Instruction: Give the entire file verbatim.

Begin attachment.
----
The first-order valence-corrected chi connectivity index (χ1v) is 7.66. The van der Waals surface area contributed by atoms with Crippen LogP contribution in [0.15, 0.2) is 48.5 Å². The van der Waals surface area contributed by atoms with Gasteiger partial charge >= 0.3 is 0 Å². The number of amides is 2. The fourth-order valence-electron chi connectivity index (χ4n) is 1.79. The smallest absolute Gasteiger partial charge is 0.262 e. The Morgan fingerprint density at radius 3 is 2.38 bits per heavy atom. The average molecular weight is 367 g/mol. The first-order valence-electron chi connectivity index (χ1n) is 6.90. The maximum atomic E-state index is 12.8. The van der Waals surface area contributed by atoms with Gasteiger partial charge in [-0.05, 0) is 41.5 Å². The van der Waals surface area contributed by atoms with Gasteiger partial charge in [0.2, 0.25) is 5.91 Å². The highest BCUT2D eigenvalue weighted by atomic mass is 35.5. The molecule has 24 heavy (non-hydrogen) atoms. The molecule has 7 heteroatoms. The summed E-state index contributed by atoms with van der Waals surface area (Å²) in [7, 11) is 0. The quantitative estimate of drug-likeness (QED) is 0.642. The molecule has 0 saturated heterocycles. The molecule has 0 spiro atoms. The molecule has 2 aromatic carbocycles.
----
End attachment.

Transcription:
The first-order valence-corrected chi connectivity index (χ1v) is 7.66. The van der Waals surface area contributed by atoms with Crippen LogP contribution in [0.15, 0.2) is 48.5 Å². The van der Waals surface area contributed by atoms with Gasteiger partial charge >= 0.3 is 0 Å². The number of amides is 2. The fourth-order valence-electron chi connectivity index (χ4n) is 1.79. The smallest absolute Gasteiger partial charge is 0.262 e. The Morgan fingerprint density at radius 3 is 2.38 bits per heavy atom. The average molecular weight is 367 g/mol. The first-order valence-electron chi connectivity index (χ1n) is 6.90. The maximum atomic E-state index is 12.8. The van der Waals surface area contributed by atoms with Gasteiger partial charge in [-0.05, 0) is 41.5 Å². The van der Waals surface area contributed by atoms with Gasteiger partial charge in [0.2, 0.25) is 5.91 Å². The highest BCUT2D eigenvalue weighted by atomic mass is 35.5. The molecule has 24 heavy (non-hydrogen) atoms. The molecule has 7 heteroatoms. The summed E-state index contributed by atoms with van der Waals surface area (Å²) in [7, 11) is 0. The quantitative estimate of drug-likeness (QED) is 0.642. The molecule has 0 saturated heterocycles. The molecule has 0 spiro atoms. The molecule has 2 aromatic carbocycles.